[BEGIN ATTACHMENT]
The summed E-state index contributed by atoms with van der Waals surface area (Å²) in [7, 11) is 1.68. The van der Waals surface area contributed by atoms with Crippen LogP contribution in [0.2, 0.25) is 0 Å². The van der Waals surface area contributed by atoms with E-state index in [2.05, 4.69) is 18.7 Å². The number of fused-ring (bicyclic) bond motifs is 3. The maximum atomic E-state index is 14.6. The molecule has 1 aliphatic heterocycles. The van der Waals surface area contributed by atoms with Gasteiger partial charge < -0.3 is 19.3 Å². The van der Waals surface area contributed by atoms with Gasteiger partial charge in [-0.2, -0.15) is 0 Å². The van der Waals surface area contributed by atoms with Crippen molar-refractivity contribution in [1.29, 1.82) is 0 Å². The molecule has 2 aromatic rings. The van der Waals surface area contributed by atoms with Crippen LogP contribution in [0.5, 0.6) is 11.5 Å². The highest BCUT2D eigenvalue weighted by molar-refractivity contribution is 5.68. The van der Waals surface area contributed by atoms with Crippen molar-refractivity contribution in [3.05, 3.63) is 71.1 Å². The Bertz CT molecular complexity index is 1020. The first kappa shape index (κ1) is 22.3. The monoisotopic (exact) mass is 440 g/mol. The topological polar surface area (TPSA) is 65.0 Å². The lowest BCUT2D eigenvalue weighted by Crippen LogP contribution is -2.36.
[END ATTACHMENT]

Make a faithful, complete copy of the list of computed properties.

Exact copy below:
The summed E-state index contributed by atoms with van der Waals surface area (Å²) in [7, 11) is 1.68. The van der Waals surface area contributed by atoms with Crippen LogP contribution in [0.2, 0.25) is 0 Å². The van der Waals surface area contributed by atoms with E-state index in [2.05, 4.69) is 18.7 Å². The number of fused-ring (bicyclic) bond motifs is 3. The maximum atomic E-state index is 14.6. The molecule has 1 aliphatic heterocycles. The van der Waals surface area contributed by atoms with Gasteiger partial charge < -0.3 is 19.3 Å². The van der Waals surface area contributed by atoms with Gasteiger partial charge in [-0.2, -0.15) is 0 Å². The van der Waals surface area contributed by atoms with Crippen molar-refractivity contribution in [1.29, 1.82) is 0 Å². The molecule has 2 aromatic rings. The van der Waals surface area contributed by atoms with Crippen LogP contribution in [0.5, 0.6) is 11.5 Å². The highest BCUT2D eigenvalue weighted by molar-refractivity contribution is 5.68. The van der Waals surface area contributed by atoms with Crippen molar-refractivity contribution in [3.05, 3.63) is 71.1 Å². The Bertz CT molecular complexity index is 1020. The first kappa shape index (κ1) is 22.3. The monoisotopic (exact) mass is 440 g/mol. The topological polar surface area (TPSA) is 65.0 Å². The lowest BCUT2D eigenvalue weighted by Crippen LogP contribution is -2.36.